Scientists studying gray treefrogs have found that females of the species prefer males whose calls reflect the ability to multitask effectively.
In this species (Hyla chrysoscelis) males produce "trilled" mating calls that consist of a string of pulses.
Typical calls can range in duration from 20-40 pulses per call and occur between 5-15 calls per minute.
Males face a trade-off between call duration and call rate, but females preferred calls that are longer and more frequent, which is no simple task, according to a team of University of Minnesota researchers.
"It's kind of like singing and dancing at the same time," said Jessica Ward, lead author of the study.
The study supports the multitasking hypothesis, which suggests that females prefer males who can do two or more hard-to-do things at the same time because these are especially good quality males, Ward said.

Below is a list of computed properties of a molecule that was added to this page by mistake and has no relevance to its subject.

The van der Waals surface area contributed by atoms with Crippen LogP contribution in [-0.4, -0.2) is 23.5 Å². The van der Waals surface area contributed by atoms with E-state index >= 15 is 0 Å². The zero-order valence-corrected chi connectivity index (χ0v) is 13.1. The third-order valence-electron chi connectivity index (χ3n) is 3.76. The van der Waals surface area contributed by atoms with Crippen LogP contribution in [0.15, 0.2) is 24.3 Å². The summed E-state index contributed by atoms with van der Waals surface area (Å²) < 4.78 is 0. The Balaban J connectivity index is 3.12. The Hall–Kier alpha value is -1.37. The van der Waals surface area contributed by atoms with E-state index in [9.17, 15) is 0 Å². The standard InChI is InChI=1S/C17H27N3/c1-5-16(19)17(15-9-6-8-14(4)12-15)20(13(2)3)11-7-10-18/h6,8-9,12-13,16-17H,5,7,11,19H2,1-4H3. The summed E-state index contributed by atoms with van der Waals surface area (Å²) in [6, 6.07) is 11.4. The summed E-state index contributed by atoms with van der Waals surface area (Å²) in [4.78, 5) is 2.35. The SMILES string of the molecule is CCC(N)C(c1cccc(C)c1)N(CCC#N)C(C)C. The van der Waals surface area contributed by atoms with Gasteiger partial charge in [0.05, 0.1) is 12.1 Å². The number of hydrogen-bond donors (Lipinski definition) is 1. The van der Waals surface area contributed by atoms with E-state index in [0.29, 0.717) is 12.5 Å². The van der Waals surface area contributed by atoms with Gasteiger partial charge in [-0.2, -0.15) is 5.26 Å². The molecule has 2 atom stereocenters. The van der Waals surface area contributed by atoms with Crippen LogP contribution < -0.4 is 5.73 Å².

By listening to recordings of 1,000 calls, Ward and colleagues learned that males are indeed forced to trade off call duration and call rate. That is, males that produce relatively longer calls only do so at relatively slower rates.
"It's easy to imagine that we humans might also prefer multitasking partners, such as someone who can successfully earn a good income, cook dinner, manage the finances and get the kids to soccer practice on time," Ward said.
The findings were published in the journal Animal Behavior.